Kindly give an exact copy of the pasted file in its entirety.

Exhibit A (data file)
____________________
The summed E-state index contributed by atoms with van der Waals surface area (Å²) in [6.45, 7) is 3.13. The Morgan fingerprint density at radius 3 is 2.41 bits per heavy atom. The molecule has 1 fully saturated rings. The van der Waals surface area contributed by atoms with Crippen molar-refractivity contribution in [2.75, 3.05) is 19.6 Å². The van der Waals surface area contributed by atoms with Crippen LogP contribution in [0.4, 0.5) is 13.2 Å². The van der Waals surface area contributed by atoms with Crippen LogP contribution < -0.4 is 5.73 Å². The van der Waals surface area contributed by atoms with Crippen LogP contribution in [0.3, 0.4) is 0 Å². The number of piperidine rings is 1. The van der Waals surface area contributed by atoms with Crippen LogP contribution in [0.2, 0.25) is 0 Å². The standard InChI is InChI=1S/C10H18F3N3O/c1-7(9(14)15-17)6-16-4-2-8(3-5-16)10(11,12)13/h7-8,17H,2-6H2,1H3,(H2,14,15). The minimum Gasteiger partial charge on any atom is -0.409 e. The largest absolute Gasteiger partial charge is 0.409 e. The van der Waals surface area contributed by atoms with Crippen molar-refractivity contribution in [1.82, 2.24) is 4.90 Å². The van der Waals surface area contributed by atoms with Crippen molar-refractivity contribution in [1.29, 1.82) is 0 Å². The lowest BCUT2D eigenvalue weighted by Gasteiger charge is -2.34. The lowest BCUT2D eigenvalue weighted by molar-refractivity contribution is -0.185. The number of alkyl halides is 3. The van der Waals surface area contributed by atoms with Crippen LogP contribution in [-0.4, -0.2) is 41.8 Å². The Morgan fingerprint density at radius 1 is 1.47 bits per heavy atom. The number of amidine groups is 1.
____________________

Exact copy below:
The summed E-state index contributed by atoms with van der Waals surface area (Å²) in [6.45, 7) is 3.13. The Morgan fingerprint density at radius 3 is 2.41 bits per heavy atom. The molecule has 1 fully saturated rings. The van der Waals surface area contributed by atoms with Crippen molar-refractivity contribution in [2.75, 3.05) is 19.6 Å². The van der Waals surface area contributed by atoms with Crippen LogP contribution in [0.4, 0.5) is 13.2 Å². The van der Waals surface area contributed by atoms with Crippen LogP contribution < -0.4 is 5.73 Å². The van der Waals surface area contributed by atoms with Crippen LogP contribution in [0.3, 0.4) is 0 Å². The number of piperidine rings is 1. The van der Waals surface area contributed by atoms with Crippen LogP contribution in [0.2, 0.25) is 0 Å². The standard InChI is InChI=1S/C10H18F3N3O/c1-7(9(14)15-17)6-16-4-2-8(3-5-16)10(11,12)13/h7-8,17H,2-6H2,1H3,(H2,14,15). The minimum Gasteiger partial charge on any atom is -0.409 e. The largest absolute Gasteiger partial charge is 0.409 e. The van der Waals surface area contributed by atoms with Crippen molar-refractivity contribution in [1.82, 2.24) is 4.90 Å². The van der Waals surface area contributed by atoms with Crippen molar-refractivity contribution in [1.29, 1.82) is 0 Å². The lowest BCUT2D eigenvalue weighted by Gasteiger charge is -2.34. The lowest BCUT2D eigenvalue weighted by molar-refractivity contribution is -0.185. The number of alkyl halides is 3. The van der Waals surface area contributed by atoms with Crippen LogP contribution in [-0.4, -0.2) is 41.8 Å². The Morgan fingerprint density at radius 1 is 1.47 bits per heavy atom. The number of amidine groups is 1.